Each POS tackles an urgent public health issue. Pablo’s team is busy with what is arguably the most widespread among them – complicated Urinary Tract Infections (cUTI).
“cUTI are among the most frequent infectious diseases. With such large numbers of patients comes a higher risk of interrupted antibiotic courses and, subsequently, more opportunities for the disease to develop resistance to antibiotics. Speed is therefore of the essence. Having a ‘warm base’ of clinical sites gives us access to huge amounts of data, which will ensure that we can react faster than any traditional study.”
After months of preparation, the POS-cUTI study is now on the cusp of starting patient inclusion. With 40 clinical sites on board, Pablo is working hard to ensure that the complex patchwork of regulatory requirements is dealt with, agreements are signed, and teams spread across Europe are receiving the necessary training.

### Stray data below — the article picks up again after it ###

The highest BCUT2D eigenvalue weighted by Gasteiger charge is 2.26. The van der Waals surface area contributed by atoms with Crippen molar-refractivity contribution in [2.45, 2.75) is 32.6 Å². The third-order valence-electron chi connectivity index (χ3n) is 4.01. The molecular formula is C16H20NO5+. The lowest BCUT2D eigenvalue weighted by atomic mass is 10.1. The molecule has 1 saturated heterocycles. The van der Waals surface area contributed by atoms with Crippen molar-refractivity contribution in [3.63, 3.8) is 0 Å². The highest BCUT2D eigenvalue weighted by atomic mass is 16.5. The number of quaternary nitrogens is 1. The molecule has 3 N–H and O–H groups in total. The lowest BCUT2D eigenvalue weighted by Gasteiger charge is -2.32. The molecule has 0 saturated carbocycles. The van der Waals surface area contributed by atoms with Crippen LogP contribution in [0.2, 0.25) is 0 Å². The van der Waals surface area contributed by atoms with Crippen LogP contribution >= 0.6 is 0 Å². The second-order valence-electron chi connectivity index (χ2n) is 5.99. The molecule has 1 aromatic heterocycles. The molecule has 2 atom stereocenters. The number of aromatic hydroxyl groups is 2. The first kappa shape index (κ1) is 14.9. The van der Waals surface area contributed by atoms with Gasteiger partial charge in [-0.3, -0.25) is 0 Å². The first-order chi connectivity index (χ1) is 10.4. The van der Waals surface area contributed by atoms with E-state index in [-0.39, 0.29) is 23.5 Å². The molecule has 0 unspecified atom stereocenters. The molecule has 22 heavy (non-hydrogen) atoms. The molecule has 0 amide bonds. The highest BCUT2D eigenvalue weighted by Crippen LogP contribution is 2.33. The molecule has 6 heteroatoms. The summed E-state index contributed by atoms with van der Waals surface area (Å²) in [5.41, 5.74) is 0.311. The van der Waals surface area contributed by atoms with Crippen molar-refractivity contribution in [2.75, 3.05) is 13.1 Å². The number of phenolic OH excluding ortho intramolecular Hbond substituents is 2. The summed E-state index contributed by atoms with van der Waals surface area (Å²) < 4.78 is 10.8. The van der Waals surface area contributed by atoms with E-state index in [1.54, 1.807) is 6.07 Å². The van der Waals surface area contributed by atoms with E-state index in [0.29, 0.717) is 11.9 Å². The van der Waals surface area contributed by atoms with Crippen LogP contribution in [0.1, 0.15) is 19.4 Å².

The 'Purpose-driven, people-centred: The people behind the science' series shines a spotlight on the brilliant scientists and project operatives working on Ecraid’s studies and the activities supporting them. Although you might not hear their names outside of academia, rest assured that their hard work and dedication impact millions of lives affected by infectious diseases and antimicrobial resistance in Europe and beyond.